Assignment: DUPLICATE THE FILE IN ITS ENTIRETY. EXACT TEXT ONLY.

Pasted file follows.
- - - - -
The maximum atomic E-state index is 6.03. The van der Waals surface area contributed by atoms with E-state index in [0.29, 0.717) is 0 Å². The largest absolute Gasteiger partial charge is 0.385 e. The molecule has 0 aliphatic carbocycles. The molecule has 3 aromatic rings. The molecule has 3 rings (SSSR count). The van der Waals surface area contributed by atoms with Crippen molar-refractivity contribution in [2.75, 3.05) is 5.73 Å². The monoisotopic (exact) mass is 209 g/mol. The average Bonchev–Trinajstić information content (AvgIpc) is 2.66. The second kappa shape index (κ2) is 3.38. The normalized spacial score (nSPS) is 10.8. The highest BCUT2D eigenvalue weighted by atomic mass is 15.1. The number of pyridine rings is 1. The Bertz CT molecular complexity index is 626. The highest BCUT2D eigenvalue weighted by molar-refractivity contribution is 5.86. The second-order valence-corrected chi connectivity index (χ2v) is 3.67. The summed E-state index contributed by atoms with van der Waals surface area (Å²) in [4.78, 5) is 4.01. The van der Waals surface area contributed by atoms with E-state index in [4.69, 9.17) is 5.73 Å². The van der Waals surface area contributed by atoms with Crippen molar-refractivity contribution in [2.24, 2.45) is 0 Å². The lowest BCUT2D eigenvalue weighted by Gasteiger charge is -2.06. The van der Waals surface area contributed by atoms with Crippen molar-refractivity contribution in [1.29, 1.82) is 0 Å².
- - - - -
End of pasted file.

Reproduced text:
The maximum atomic E-state index is 6.03. The van der Waals surface area contributed by atoms with E-state index in [0.29, 0.717) is 0 Å². The largest absolute Gasteiger partial charge is 0.385 e. The molecule has 0 aliphatic carbocycles. The molecule has 3 aromatic rings. The molecule has 3 rings (SSSR count). The van der Waals surface area contributed by atoms with Crippen molar-refractivity contribution in [2.75, 3.05) is 5.73 Å². The monoisotopic (exact) mass is 209 g/mol. The average Bonchev–Trinajstić information content (AvgIpc) is 2.66. The second kappa shape index (κ2) is 3.38. The normalized spacial score (nSPS) is 10.8. The highest BCUT2D eigenvalue weighted by atomic mass is 15.1. The number of pyridine rings is 1. The Bertz CT molecular complexity index is 626. The highest BCUT2D eigenvalue weighted by molar-refractivity contribution is 5.86. The second-order valence-corrected chi connectivity index (χ2v) is 3.67. The summed E-state index contributed by atoms with van der Waals surface area (Å²) in [4.78, 5) is 4.01. The van der Waals surface area contributed by atoms with E-state index in [4.69, 9.17) is 5.73 Å². The van der Waals surface area contributed by atoms with Crippen molar-refractivity contribution in [2.24, 2.45) is 0 Å². The lowest BCUT2D eigenvalue weighted by Gasteiger charge is -2.06. The van der Waals surface area contributed by atoms with Crippen molar-refractivity contribution in [1.29, 1.82) is 0 Å².